I am less sold on any explanation for Afghanistan as I am for the other countries I’ve mentioned. But this article makes a rather articulate and credible case for it being to do with an oil pipeline that the US was intent on having built in Afghan territory.
In particular, the conclusion makes the most striking point:
[The Taliban obstructed] Western oil companies from building a Trans-Afghanistan pipeline. Eleven years later, the U.S. military remains in Afghanistan while the Trans-Afghanistan pipeline is being constructed with completion plans set for 2017.
Critiquing The USA’s Excuses For War
I’d rather like to leave this article here. I think the explanations speak for themselves, and it would be giving rather too much credit to the USA’s paper-thin excuses for war to take them seriously enough to critique them. Yet, people do take them seriously, so I want to at least address them.
Firstly: the USA says that the Afghan war was about “fighting terrorism”. Well, the September 11 attacks destroyed a building that had cost 900 million dollars to build, and killed 3000 people. The combined Afghan and Iraq wars, both considered part of the “War on Terror”, cost 4-6 trillion dollars and killed nearly 7000 US and coalition soldiers (I mention only these deaths because the USA never seems to consider their enemy’s deaths to be any sort of tragedy).
These numbers are obviously disproportionate. They threw away twice again as many lives, and spent more than 5000 times the money they had lost in the terrorist attacks. No, they cannot seriously have been attempting to prevent future terrorist attacks.
Secondly: Iraq, Syria, and Libya all had horrible dictatorships, right? Except that things are hardly much better nowadays. Conflict continues in Iraq and Libya, seemingly without end. And the idea of democracy, I’m guessing, would probably seem to them (even more) like a hateful foreign imposition nowadays. Surely, I speculate, they wouldn’t take to it so willingly anymore.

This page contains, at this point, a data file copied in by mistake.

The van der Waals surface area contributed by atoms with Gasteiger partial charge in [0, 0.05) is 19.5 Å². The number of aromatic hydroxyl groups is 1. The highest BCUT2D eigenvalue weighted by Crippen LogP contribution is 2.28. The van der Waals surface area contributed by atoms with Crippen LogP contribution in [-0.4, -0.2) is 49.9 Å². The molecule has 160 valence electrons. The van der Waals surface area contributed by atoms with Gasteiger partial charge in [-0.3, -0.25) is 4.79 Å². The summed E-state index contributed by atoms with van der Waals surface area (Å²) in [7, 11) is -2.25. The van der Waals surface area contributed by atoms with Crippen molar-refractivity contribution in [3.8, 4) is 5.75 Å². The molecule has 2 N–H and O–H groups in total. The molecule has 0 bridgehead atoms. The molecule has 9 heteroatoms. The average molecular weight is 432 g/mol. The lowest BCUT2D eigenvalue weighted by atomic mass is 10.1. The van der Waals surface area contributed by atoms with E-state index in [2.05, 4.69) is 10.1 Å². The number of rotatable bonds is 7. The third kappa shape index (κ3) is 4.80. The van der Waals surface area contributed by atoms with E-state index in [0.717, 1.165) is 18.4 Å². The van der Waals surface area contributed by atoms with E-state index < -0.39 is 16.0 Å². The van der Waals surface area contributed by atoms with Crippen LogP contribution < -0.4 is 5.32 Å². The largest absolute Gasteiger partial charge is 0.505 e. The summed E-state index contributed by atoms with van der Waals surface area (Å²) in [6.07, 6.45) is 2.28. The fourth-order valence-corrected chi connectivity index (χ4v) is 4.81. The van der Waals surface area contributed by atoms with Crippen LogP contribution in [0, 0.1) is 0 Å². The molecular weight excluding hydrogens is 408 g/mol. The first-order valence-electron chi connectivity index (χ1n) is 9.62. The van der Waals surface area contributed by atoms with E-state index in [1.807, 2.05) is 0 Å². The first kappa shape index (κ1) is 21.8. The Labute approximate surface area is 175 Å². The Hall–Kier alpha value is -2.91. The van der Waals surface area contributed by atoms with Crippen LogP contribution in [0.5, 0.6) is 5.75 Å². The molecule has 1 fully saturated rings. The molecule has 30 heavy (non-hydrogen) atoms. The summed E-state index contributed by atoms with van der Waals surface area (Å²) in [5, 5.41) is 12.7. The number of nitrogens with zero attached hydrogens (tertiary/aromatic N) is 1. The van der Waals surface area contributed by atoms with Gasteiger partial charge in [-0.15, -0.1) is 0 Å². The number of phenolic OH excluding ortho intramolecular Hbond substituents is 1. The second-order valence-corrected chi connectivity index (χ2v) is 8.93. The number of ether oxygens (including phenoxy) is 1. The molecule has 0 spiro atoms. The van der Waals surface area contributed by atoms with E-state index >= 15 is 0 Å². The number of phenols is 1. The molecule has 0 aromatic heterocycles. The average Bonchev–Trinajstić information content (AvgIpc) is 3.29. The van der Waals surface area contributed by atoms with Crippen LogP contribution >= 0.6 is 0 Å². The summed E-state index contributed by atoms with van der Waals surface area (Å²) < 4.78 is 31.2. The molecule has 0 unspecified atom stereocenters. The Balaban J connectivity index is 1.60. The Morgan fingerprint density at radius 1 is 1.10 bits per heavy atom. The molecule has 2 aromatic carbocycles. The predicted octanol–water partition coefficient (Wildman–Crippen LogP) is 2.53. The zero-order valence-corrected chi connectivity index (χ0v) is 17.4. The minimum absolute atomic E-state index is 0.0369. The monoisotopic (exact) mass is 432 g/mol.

And what about ALL the OTHER dictators? Jesus, dictators are everywhere. Have a look at this map to see just how many there are in the world.
I believe North Korea may be the worst place on Earth to live. That fact that it is the only country in the world (as far as I know) which kills you if you try to escape rather says it all. It also tortures your family if you succeed. The leader of the country is considered basically a god and the country itself is treated like a cult. Check out these two sources for more: one, two
I would be kind of ambivalent about military intervention in North Korea. On the one hand, I’m generally against any sort of war and suspect it to have far-reaching negative consequences beyond just the life and capital lost. On the other, I’ve sometimes thought about life in North Korea and unequivocally decided that death would be better. Though perhaps it’s presumptuous to say such a thing without having lived there, I think I would welcome foreign troops into my country, even if it meant I had to die fighting them. (People such as the most popular answer-er here, a North Korean, seem to show a similar determination).
So if the USA really cared about ending inhuman regimes and spreading democracy and freedom, it would start with North Korea. I’m not sure if I would be behind it on such an attempt, but at the very least I’d have to spend some time thinking about it. In comparison, in any case, Iraq is nothing.